Rural hospitals across the country are in a difficult spot right now. COVID-19 is hitting them harder than many metropolitan hospitals as they deal with issues of lower staffing.
According to the National Center for Biotechnology Information, about 20% of our nation’s population lives in rural areas, yet less than 9% of our nation’s physicians practice there.
Add on the fact that according to CDC data, COVID is killing rural Americans at a rate 3.5 times higher than those living in metropolitan areas, and this issue is affecting staff and patient care.
“I’m very worried about rural health care because rural health care is teetering on the brink right now,” said Dr. Kurt Papenfus, an ER doctor at Keefe Memorial Hospital in rural Cheyenne Wells, Colorado. “There’s a darkness in this illness that I can’t say I’ve said about any other illness.
In late October, Dr. Papenfus contracted COVID-19 as he was traveling back from the Northeast to visit his daughter.
“I was very cognizant and was wearing a mask at all times, social distancing, and washing my hands,” Papenfus said. “But I remember having this thought on the train that this is a super-spreader event.”
When he got home, Papenfus got tested and was confirmed positive for COVID-19. The diagnosis put Keefe Memorial in a tailspin as he served as the only ER doctor in the small 25-bed hospital.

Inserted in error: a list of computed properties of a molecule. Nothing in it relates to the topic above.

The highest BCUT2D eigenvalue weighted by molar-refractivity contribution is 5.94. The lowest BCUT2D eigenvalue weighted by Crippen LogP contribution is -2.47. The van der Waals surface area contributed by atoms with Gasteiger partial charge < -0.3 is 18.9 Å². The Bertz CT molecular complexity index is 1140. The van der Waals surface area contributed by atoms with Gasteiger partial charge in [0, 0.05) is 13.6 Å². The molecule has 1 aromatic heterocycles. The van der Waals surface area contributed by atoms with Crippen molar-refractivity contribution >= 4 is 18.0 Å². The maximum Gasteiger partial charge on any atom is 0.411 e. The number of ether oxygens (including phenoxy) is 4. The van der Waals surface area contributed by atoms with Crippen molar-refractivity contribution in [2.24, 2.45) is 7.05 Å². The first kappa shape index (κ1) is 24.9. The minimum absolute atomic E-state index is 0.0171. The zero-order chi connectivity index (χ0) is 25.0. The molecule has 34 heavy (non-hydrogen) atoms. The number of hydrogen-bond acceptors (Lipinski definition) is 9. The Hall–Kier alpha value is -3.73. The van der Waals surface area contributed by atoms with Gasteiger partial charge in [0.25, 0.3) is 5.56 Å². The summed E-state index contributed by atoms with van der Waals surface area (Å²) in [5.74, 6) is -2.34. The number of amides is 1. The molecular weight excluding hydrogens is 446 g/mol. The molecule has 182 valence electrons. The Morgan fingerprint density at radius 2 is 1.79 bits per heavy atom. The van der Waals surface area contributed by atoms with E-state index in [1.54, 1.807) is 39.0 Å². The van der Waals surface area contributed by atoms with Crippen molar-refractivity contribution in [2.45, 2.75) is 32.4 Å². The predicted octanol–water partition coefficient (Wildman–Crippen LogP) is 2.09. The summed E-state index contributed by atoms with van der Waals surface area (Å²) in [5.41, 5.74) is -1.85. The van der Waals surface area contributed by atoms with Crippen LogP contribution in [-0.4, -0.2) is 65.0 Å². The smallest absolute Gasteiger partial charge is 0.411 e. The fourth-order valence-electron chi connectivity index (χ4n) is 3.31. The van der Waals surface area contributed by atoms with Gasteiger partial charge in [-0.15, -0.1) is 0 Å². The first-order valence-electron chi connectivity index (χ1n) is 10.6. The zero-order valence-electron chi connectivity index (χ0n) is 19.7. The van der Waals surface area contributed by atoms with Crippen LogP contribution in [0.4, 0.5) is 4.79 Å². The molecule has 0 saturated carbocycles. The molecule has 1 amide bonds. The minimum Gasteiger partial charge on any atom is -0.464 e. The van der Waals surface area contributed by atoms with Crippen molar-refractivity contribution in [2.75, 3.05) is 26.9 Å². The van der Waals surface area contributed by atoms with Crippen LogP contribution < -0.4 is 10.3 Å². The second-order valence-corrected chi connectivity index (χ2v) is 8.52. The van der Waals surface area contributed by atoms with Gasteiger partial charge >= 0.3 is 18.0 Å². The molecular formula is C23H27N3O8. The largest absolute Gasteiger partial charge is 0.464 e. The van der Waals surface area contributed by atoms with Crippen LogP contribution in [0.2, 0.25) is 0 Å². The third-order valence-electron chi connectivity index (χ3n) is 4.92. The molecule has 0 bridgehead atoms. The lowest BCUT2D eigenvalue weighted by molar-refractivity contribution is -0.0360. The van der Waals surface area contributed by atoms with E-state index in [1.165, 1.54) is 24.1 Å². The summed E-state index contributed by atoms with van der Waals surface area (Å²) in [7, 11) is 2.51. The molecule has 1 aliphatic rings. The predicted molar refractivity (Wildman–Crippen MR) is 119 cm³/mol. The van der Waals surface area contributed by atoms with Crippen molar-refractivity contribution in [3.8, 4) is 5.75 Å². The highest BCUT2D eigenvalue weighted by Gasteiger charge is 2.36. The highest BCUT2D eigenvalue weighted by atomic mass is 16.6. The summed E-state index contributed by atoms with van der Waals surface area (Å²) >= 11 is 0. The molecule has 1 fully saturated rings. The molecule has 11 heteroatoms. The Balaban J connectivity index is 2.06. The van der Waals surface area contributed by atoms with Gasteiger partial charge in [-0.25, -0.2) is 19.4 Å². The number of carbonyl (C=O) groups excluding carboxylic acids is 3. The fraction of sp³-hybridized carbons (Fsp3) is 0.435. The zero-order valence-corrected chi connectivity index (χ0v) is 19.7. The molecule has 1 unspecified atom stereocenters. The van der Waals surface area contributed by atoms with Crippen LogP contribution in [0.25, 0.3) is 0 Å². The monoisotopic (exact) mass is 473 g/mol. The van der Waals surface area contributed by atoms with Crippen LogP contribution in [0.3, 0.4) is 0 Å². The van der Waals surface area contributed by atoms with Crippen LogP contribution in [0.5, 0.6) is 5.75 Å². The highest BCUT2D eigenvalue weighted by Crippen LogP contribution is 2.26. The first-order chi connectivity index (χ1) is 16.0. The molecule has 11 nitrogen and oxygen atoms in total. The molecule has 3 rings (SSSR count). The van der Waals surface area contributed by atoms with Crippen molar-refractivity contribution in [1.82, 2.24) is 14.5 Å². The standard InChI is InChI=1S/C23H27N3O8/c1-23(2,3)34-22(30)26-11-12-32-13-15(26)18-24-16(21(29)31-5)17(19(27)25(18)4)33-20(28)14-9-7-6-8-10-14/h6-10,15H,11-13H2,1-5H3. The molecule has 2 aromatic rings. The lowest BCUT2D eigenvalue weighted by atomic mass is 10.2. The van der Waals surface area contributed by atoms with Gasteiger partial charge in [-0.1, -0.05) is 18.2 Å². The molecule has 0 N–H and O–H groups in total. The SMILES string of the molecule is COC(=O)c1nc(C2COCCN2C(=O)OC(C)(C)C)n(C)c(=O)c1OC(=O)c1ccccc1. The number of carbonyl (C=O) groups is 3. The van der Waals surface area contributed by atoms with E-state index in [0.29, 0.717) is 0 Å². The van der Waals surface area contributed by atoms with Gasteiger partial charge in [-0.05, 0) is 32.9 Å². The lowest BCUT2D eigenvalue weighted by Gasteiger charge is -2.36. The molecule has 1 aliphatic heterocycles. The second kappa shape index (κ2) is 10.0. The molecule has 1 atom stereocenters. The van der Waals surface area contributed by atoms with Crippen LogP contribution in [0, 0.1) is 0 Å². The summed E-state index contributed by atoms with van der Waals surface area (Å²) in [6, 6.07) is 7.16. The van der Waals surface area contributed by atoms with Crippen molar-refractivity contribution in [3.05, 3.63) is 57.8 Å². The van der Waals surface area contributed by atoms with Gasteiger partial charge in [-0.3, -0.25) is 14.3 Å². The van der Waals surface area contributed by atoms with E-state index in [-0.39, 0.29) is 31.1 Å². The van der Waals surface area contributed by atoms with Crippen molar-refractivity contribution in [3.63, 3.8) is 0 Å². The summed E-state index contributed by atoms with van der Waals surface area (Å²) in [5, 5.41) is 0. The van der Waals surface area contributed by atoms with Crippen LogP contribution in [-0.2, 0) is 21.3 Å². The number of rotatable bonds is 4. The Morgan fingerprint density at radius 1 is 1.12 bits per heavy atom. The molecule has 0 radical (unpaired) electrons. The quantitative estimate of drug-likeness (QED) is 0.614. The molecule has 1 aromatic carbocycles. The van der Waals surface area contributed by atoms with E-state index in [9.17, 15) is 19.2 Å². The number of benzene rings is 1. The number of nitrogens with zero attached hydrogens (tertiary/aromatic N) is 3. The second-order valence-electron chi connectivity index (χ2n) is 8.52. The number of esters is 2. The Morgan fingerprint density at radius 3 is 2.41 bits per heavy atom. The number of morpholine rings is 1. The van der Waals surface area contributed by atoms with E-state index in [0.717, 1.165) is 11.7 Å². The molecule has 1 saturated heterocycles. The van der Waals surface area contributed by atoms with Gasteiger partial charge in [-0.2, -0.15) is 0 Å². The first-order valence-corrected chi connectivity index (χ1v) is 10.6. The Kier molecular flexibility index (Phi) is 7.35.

“We are a trauma level four hospital so keeping that physician on staff 24/7 is what we are required to do,” said Stella Worley, Keefe Memorial’s CEO. “And it is getting to be more of a challenge to have hired physicians out here in rural [America].”
Within minutes of learning of Dr. Papenfus’ COVID-positive diagnosis, Worley was on the phone with several different hospitals working to find a replacement. Within a few hours, they had settled on a former ER doctor who moved to another hospital in Texas a few months prior.
After she agreed, Keefe Memorial paid the doctor to drive 10 hours from Texas to Colorado and fill in immediately as Papenfus recovered at home for the next two weeks.
“Worst-case scenario is you would have to divert patients if there’s no one in the door to care,” said Worley.
Populations in rural America tend to be older, poorer, and less insured than the nation at large, according to the National Conference of State Legislatures.
Since 2010, hospital closures in rural America have been growing as there have been 118, including 17 last year.
The closures only exacerbate a growing lack of health care coverage in rural America, said Dr. Dan Derksen, a rural health care expert and family physician
“Once a critical access hospital (25 beds with a 24/7 emergency department and at least 35 miles from another facility) closes, they almost never come back,” he said.
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